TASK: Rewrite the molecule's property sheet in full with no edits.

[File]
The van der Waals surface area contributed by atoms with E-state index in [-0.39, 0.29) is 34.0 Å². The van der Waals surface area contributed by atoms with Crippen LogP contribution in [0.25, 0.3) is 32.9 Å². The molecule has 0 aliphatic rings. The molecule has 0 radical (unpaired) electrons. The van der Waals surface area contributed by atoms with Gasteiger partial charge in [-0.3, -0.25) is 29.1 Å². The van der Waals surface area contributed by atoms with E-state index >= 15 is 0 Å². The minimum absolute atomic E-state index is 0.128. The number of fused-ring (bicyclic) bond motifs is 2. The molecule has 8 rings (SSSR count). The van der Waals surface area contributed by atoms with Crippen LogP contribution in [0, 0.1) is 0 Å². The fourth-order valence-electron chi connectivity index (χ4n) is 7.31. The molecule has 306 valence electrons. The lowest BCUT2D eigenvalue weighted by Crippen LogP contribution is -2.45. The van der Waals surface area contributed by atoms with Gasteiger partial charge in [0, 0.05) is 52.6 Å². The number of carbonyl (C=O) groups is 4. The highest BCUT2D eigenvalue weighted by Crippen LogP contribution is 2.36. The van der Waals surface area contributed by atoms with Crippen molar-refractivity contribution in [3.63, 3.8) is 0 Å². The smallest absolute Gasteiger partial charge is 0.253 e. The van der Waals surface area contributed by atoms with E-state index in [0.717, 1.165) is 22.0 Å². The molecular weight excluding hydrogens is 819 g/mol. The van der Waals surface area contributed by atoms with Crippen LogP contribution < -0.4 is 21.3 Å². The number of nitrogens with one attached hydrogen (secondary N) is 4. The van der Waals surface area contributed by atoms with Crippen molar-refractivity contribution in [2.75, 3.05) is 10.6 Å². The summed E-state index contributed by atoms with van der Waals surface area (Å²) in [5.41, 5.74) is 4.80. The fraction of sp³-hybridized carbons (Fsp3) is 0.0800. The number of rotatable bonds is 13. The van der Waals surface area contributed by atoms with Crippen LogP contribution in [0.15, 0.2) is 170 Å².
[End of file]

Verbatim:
The van der Waals surface area contributed by atoms with E-state index in [-0.39, 0.29) is 34.0 Å². The van der Waals surface area contributed by atoms with Crippen LogP contribution in [0.25, 0.3) is 32.9 Å². The molecule has 0 aliphatic rings. The molecule has 0 radical (unpaired) electrons. The van der Waals surface area contributed by atoms with Gasteiger partial charge in [-0.3, -0.25) is 29.1 Å². The van der Waals surface area contributed by atoms with E-state index >= 15 is 0 Å². The minimum absolute atomic E-state index is 0.128. The number of fused-ring (bicyclic) bond motifs is 2. The molecule has 8 rings (SSSR count). The van der Waals surface area contributed by atoms with Crippen LogP contribution in [0, 0.1) is 0 Å². The fourth-order valence-electron chi connectivity index (χ4n) is 7.31. The molecule has 306 valence electrons. The lowest BCUT2D eigenvalue weighted by Crippen LogP contribution is -2.45. The van der Waals surface area contributed by atoms with Gasteiger partial charge in [0, 0.05) is 52.6 Å². The number of carbonyl (C=O) groups is 4. The highest BCUT2D eigenvalue weighted by Crippen LogP contribution is 2.36. The van der Waals surface area contributed by atoms with Crippen molar-refractivity contribution in [3.63, 3.8) is 0 Å². The smallest absolute Gasteiger partial charge is 0.253 e. The van der Waals surface area contributed by atoms with E-state index in [0.717, 1.165) is 22.0 Å². The molecular weight excluding hydrogens is 819 g/mol. The van der Waals surface area contributed by atoms with Crippen LogP contribution < -0.4 is 21.3 Å². The number of nitrogens with one attached hydrogen (secondary N) is 4. The van der Waals surface area contributed by atoms with Crippen molar-refractivity contribution in [2.75, 3.05) is 10.6 Å². The summed E-state index contributed by atoms with van der Waals surface area (Å²) in [5.41, 5.74) is 4.80. The fraction of sp³-hybridized carbons (Fsp3) is 0.0800. The number of rotatable bonds is 13. The van der Waals surface area contributed by atoms with Crippen LogP contribution in [0.15, 0.2) is 170 Å².